Monday, August 1, 2011

More Symbolism, Please

Symbolism is one of my favorite literary techniques. It can be as simple as the color of a cowboy's hat in a western or as complicated as Edgar Allen Poe's use of sounds.

And I wish there were more of it in YA.

The dystopian authors use symbolism a lot. It's not surprising. The characters in these books are often trying to stick it to the man. They need a symbol to unite and motivate them. This symbol may also remind them, when the going gets tough, why they're rebelling.

Other YA books don't have this kind of structural need for symbols. But some authors still do great work with it. Notably, the book I reviewed last week on my blog (How to Save a Life by Sara Zarr) uses lots of really interesting symbols.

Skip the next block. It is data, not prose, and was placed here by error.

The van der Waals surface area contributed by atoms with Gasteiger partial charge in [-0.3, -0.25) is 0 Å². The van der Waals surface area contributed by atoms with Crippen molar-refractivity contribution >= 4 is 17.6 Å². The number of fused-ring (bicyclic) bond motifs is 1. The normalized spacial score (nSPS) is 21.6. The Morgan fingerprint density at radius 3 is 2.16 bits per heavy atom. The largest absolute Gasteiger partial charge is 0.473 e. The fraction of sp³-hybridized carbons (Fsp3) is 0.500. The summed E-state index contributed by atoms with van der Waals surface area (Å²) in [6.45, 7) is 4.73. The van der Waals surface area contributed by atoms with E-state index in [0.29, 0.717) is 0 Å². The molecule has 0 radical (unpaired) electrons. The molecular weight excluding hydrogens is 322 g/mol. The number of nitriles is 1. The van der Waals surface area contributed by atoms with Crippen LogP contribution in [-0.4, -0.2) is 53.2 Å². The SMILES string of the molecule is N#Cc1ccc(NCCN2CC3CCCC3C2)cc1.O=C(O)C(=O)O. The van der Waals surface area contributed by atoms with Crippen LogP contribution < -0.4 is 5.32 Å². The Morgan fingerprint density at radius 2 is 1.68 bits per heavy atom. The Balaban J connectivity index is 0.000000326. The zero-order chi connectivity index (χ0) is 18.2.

I believe that YA should embrace symbolism. I think symbolism adds depth to a novel by giving the reader something to tease out of the story. Symbols encourage readers to analyze. This makes their experience with the writing more vibrant and real. Also, it would make it harder for people to criticize our genre if we used more of the traditional tools employed by adult fiction writers. It would be nice to hear less from those yo-yos.

What do you think? Do you think YA is using enough symbols? Too many? What are your favorite symbols? Write your answer in the box below and you could win a copy of Unforgettable by Loretta Ellsworth. She uses a very interesting symbol. Her main character is unable to forget anything. Is that why the girl he met is so unforgettable?

1 comment:

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